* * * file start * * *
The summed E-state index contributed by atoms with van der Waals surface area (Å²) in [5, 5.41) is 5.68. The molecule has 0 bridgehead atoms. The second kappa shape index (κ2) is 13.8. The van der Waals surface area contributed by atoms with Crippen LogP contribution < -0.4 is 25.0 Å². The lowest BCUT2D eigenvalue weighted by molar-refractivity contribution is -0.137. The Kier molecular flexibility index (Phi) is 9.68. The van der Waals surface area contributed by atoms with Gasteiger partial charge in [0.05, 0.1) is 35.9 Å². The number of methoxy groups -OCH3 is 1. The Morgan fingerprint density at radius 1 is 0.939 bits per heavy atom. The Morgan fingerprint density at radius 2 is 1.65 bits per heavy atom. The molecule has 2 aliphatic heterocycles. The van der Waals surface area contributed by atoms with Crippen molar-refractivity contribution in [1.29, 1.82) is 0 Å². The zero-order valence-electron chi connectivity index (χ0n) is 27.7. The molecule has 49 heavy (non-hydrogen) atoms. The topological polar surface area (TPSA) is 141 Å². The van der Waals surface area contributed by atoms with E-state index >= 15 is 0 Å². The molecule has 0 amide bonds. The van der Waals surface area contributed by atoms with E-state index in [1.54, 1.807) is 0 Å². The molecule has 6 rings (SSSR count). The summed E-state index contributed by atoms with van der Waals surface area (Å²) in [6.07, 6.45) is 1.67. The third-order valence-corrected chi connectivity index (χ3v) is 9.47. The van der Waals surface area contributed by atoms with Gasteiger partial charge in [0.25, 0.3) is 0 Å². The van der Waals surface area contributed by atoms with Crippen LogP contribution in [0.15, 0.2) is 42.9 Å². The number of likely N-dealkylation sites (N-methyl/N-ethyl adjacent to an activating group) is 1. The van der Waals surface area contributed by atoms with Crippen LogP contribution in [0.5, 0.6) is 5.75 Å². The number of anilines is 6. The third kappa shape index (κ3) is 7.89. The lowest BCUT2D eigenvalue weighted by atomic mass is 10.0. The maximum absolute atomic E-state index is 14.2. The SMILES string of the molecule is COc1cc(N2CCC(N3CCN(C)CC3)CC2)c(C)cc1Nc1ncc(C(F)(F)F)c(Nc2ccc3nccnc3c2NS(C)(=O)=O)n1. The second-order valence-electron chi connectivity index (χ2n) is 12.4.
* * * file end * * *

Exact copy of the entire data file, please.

The summed E-state index contributed by atoms with van der Waals surface area (Å²) in [5, 5.41) is 5.68. The molecule has 0 bridgehead atoms. The second kappa shape index (κ2) is 13.8. The van der Waals surface area contributed by atoms with Crippen LogP contribution < -0.4 is 25.0 Å². The lowest BCUT2D eigenvalue weighted by molar-refractivity contribution is -0.137. The Kier molecular flexibility index (Phi) is 9.68. The van der Waals surface area contributed by atoms with Gasteiger partial charge in [0.05, 0.1) is 35.9 Å². The number of methoxy groups -OCH3 is 1. The Morgan fingerprint density at radius 1 is 0.939 bits per heavy atom. The Morgan fingerprint density at radius 2 is 1.65 bits per heavy atom. The molecule has 2 aliphatic heterocycles. The van der Waals surface area contributed by atoms with Crippen molar-refractivity contribution in [1.29, 1.82) is 0 Å². The zero-order valence-electron chi connectivity index (χ0n) is 27.7. The molecule has 49 heavy (non-hydrogen) atoms. The topological polar surface area (TPSA) is 141 Å². The van der Waals surface area contributed by atoms with E-state index >= 15 is 0 Å². The molecule has 0 amide bonds. The van der Waals surface area contributed by atoms with E-state index in [1.54, 1.807) is 0 Å². The molecule has 6 rings (SSSR count). The summed E-state index contributed by atoms with van der Waals surface area (Å²) in [6.07, 6.45) is 1.67. The third-order valence-corrected chi connectivity index (χ3v) is 9.47. The van der Waals surface area contributed by atoms with Gasteiger partial charge in [0.25, 0.3) is 0 Å². The van der Waals surface area contributed by atoms with Crippen LogP contribution in [0.15, 0.2) is 42.9 Å². The number of likely N-dealkylation sites (N-methyl/N-ethyl adjacent to an activating group) is 1. The van der Waals surface area contributed by atoms with Crippen LogP contribution in [0.5, 0.6) is 5.75 Å². The number of anilines is 6. The third kappa shape index (κ3) is 7.89. The lowest BCUT2D eigenvalue weighted by atomic mass is 10.0. The maximum absolute atomic E-state index is 14.2. The SMILES string of the molecule is COc1cc(N2CCC(N3CCN(C)CC3)CC2)c(C)cc1Nc1ncc(C(F)(F)F)c(Nc2ccc3nccnc3c2NS(C)(=O)=O)n1. The second-order valence-electron chi connectivity index (χ2n) is 12.4.